“Yes,” she said after a moment. The tears had left tracks in the dust on her cheeks, but she had stopped crying. “But Papa, why do we have to go home? Why can’t we stay in Calleva? I loved Calleva. It was so beautiful! All the big houses and the paintings and the shops and the coloured floors. And the bath house! We don’t have a bath house... ” and her eyes began to fill again at the thought of the beauty of the Calleva bath house.
“Don’t you want to go home and see Mama and Esca?” Marcus asked her gently.
“They could come and live with us in the Calleva house! It’s a waste for it to be all locked up and everything under sheets and nobody living there. Great uncle Aquila must have wanted us to live there or he would have given the house to somebody else...”
“Your mother does not like Calleva - and I’m afraid we can’t afford to live there at the moment anyway, little one. Perhaps in a few years, when you are old enough, you can go and stay with your great-aunt Valaria, and see if you still like it there,” Marcus told her. Her small face was woeful.
“I don’t want to live in Calleva,” said Flavius, bracingly. “Come on Car! It’ll be fun. We’ll get home to the farm and we’ll go straight down to the stream and have a swim in the pond, and get all cool and clean. And then we can sit on the mossy rocks where the little stream comes down, and the water goes all flecked with gold where the sun catches the sand, and we’ll look for crayfishes.”
“Will you make me a boat?” Cara asked, her imagination caught and her brown eyes wide, seeing the stream, and almost feeling it on her tired feet already.
“Yes,” said Flavius, magnanimously. “I’ll make you a boat - with a sail - and you can sail it down the stream.”
“Well... All right then,” Cara agreed.
“Come on then little one,” Marcus said, scooping up his tired daughter again. “I think you had best ride in the cart for a while.”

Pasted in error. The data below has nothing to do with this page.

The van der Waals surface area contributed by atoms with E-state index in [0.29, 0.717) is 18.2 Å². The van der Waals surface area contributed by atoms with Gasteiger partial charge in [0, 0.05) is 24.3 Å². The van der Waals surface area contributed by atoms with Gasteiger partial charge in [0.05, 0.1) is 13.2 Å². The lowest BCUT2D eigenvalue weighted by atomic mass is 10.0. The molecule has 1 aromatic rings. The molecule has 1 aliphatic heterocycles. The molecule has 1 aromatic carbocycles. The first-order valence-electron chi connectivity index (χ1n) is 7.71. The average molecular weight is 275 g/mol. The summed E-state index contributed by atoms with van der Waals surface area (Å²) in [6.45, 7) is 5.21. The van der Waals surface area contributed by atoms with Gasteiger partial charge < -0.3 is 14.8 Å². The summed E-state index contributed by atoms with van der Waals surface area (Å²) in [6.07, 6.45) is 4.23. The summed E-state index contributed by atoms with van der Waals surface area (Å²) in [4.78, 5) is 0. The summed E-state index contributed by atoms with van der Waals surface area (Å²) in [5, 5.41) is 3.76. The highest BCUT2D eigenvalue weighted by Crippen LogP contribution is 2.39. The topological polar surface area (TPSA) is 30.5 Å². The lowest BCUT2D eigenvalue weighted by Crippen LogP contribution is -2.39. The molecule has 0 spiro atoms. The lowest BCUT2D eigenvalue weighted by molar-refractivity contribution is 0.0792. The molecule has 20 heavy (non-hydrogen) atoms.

Much later, with both children sitting in the ox cart by now, and Cara half asleep with Flavius’s arm around her, they turned off the road, across the open pasture where sheep were grazing the short summer turf under the sleepy supervision of Hunno the shepherd boy. On over the crest of the hill, past the sun-dappled eaves of the wood, and then they could see at last the little red-tiled house in the valley, basking in the late sunlight, with the trees around it heavy with reddening apples.
Marcus called to the ox, and pulled on the rein to stop him pulling forward too eagerly at the sight of his familiar pasture. Hearing the sound of his voice, Cottia came out from behind the barn. She had clearly been feeding the chickens, but at the sight of them she dropped the feed bucket and came running like a girl. Behind Cottia, but soon overtaking her, Cub came bounding, an old wolf now, grizzled in the muzzle and a little stiff in the legs but still eager to fling himself at Marcus, wagging furiously, and making that strange low crooning noise that he never made for anyone else.
Flavius jumped down from the cart and went running to greet his mother, and across the valley, Marcus caught sight of Esca, coming up from the lower pasture with the warm evening light catching his long hair and lighting it almost to Cottia’s red.
He turned and lifted his sleepy daughter out of the cart, “Home at last, Cara, sweet,” he said.